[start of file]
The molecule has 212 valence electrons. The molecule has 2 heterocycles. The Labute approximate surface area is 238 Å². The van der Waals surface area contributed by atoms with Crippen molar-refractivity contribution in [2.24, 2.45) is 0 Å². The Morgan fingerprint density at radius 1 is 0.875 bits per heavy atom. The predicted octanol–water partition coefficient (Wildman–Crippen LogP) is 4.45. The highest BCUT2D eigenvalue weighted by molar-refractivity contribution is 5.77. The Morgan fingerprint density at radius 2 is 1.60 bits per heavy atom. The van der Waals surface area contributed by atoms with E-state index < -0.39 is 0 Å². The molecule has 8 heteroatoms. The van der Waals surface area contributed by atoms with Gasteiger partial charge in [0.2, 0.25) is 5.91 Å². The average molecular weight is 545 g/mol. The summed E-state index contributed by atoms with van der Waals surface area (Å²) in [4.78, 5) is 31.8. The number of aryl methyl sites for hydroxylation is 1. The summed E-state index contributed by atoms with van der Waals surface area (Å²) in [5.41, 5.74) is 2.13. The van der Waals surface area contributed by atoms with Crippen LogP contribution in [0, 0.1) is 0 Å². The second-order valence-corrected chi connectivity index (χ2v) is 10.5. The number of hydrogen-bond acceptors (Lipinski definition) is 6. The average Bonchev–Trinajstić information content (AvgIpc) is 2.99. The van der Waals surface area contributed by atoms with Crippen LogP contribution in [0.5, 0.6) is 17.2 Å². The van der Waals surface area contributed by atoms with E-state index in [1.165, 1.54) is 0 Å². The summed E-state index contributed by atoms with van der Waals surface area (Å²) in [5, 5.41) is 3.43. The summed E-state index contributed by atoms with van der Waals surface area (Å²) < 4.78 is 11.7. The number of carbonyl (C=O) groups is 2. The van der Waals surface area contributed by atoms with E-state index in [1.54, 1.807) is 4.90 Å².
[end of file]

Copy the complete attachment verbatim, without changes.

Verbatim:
The molecule has 212 valence electrons. The molecule has 2 heterocycles. The Labute approximate surface area is 238 Å². The van der Waals surface area contributed by atoms with Crippen molar-refractivity contribution in [2.24, 2.45) is 0 Å². The Morgan fingerprint density at radius 1 is 0.875 bits per heavy atom. The predicted octanol–water partition coefficient (Wildman–Crippen LogP) is 4.45. The highest BCUT2D eigenvalue weighted by molar-refractivity contribution is 5.77. The Morgan fingerprint density at radius 2 is 1.60 bits per heavy atom. The van der Waals surface area contributed by atoms with E-state index < -0.39 is 0 Å². The molecule has 8 heteroatoms. The van der Waals surface area contributed by atoms with Gasteiger partial charge in [0.2, 0.25) is 5.91 Å². The average molecular weight is 545 g/mol. The summed E-state index contributed by atoms with van der Waals surface area (Å²) in [4.78, 5) is 31.8. The number of aryl methyl sites for hydroxylation is 1. The summed E-state index contributed by atoms with van der Waals surface area (Å²) in [5.41, 5.74) is 2.13. The van der Waals surface area contributed by atoms with Crippen LogP contribution in [0, 0.1) is 0 Å². The second-order valence-corrected chi connectivity index (χ2v) is 10.5. The number of hydrogen-bond acceptors (Lipinski definition) is 6. The average Bonchev–Trinajstić information content (AvgIpc) is 2.99. The van der Waals surface area contributed by atoms with Crippen LogP contribution in [0.5, 0.6) is 17.2 Å². The van der Waals surface area contributed by atoms with E-state index in [1.165, 1.54) is 0 Å². The summed E-state index contributed by atoms with van der Waals surface area (Å²) in [5, 5.41) is 3.43. The summed E-state index contributed by atoms with van der Waals surface area (Å²) < 4.78 is 11.7. The number of carbonyl (C=O) groups is 2. The van der Waals surface area contributed by atoms with E-state index in [1.54, 1.807) is 4.90 Å².